I recently wrote a long-winded email full of advice for my niece who has just taken on an allotment, but what it boiled down to was “don’t do anything in January, and in February all you need to do is buy some seed potatoes”.
Her new allotment had been fairly well kept, so the beds aren’t overgrown or full of weeds. If they had been, then I’d have referred her to to the ‘Controlling Weeds’ section of this Natural Pest and Weed Control factsheet that I wrote for the LowImpact.org website a couple of years ago.
Back to the potatoes: all allotment holders and most vegetable gardeners enjoy growing at least a few potatoes. Don’t grow too many – if it’s your first time, buy no more than 6 or 12 seed potatoes so that you can find out gradually how much work, space, and storage they take up.
Unless you’re growing big quantities of potatoes, it’s best to buy the tubers (seed potatoes) from somewhere you can select them individually. That way, you don’t have to buy a 2kg pack of 30 when you only need 10, and you can pick and mix a range of varieties.
The ideal place to buy seed potatoes is a ‘Potato Day’, which you can find in most towns in February. This is a one-day event, usually run by a gardening group, where there are sacks of a dozen or two varieties of seed potato, which you can buy individually for about 20p each. Stroud has an annual potato day run by Down To Earth and Transition Stroud (see video if curious). This year, it is Saturday 4th February, 10am to 2pm in the Merrywalks centre.
Once you have bought your seed potatoes, get them out of the bag as soon as you get home. If they are left in the dark they will grow long thin shoots, which isn’t what you want. Spread them out on a windowsill in a cool room, to ‘chit’, which means to develop small, dark green buds. If you want to be really professional, lay them out in old cardboard egg trays, with the ‘rose end’ upwards… if you look carefully, you’ll see that one end has the place where a stalk was attached, and the opposite end has a group of tiny buds – that’s called the ‘rose end’.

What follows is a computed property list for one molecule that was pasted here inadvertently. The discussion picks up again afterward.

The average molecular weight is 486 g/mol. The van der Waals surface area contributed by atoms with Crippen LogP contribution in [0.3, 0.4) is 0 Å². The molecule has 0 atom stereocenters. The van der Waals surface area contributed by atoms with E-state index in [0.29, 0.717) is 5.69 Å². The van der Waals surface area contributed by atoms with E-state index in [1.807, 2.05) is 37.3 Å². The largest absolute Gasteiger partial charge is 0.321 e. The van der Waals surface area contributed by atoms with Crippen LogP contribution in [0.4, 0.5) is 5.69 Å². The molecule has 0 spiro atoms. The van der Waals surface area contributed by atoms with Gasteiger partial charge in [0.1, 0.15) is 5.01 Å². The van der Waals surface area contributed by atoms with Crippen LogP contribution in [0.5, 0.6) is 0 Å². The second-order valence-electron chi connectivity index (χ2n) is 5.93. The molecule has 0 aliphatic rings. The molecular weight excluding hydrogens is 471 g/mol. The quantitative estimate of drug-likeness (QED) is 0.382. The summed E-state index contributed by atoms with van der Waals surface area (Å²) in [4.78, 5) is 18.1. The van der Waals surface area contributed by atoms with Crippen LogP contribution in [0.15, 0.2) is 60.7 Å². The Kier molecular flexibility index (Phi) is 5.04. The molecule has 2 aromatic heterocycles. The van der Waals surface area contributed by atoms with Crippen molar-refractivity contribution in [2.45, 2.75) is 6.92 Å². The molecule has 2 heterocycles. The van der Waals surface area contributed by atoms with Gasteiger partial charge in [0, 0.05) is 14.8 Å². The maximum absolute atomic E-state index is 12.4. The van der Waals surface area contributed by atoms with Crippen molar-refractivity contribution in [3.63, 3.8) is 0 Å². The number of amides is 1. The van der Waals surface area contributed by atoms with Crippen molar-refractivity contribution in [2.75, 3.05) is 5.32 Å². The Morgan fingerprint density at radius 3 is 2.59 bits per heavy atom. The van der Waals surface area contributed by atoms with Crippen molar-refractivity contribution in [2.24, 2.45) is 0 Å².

Plant your seed potatoes in March or April, about 3 inches (75mm) deep in soil with manure or garden compost mixed in, or just in bags of peat-free bought compost. Each time the growing shoots poke through the surface, ‘earth them up’ with a little more soil or compost, until the seed potato is eventually buried by about 10 inches (250mm) of soil or compost. Keep them well watered, and the time to harvest is usually after the potato plants have flowered.
Potatoes are really easy to grow, and will give a good crop so long as they have plenty of food and water. The main disease that affects them is Potato Blight, which kills off the tops in late summer, or earlier in a bad year. Blight thrives in wet conditions, and the spores are carried across the country on the wind. Some years it is more of a problem than others, and if you are only growing early/new potatoes, then there’s not much to worry about. For a main crop potato, I recommend Sarpo Mira, which has been bred to be almost completely blight resistant. It’s the only type of potato that I grow on my allotment these days.
Outdoor-grown tomatoes are even more badly affected by blight. Tomatoes and potatoes, as you may know, belong to the same plant family, the Nightshades, or Solanaceae, a large family of plants which originated in South America. If you try to grow tomatoes outside in the UK, they will often be killed by blight before you get any fruit from them. Growing tomatoes in a polytunnel or greenhouse protects them from blight as it keeps the spores off them, and keeps the leaves dry.
If you do want to grow outdoor tomatoes, there is a new variety with excellent blight resistance, called Mountain Magic F1. It’s expensive (£2 – £4 for a packet containing just five or six seeds!) but I was extremely impressed by the results obtained by Bill, my brother-in-law, last year. In a garden where every other tomato plant was long dead from blight, the Mountain Magic tomato plants were still alive, thriving, and giving good, large cherry-sized fruit. Available from Kings or Thompson and Morgan, but can be found from £1.99 per packet including postage on ebay.
Finally, don’t forget that February is the time for pruning fruit trees and bushes, if you haven’t already done yours.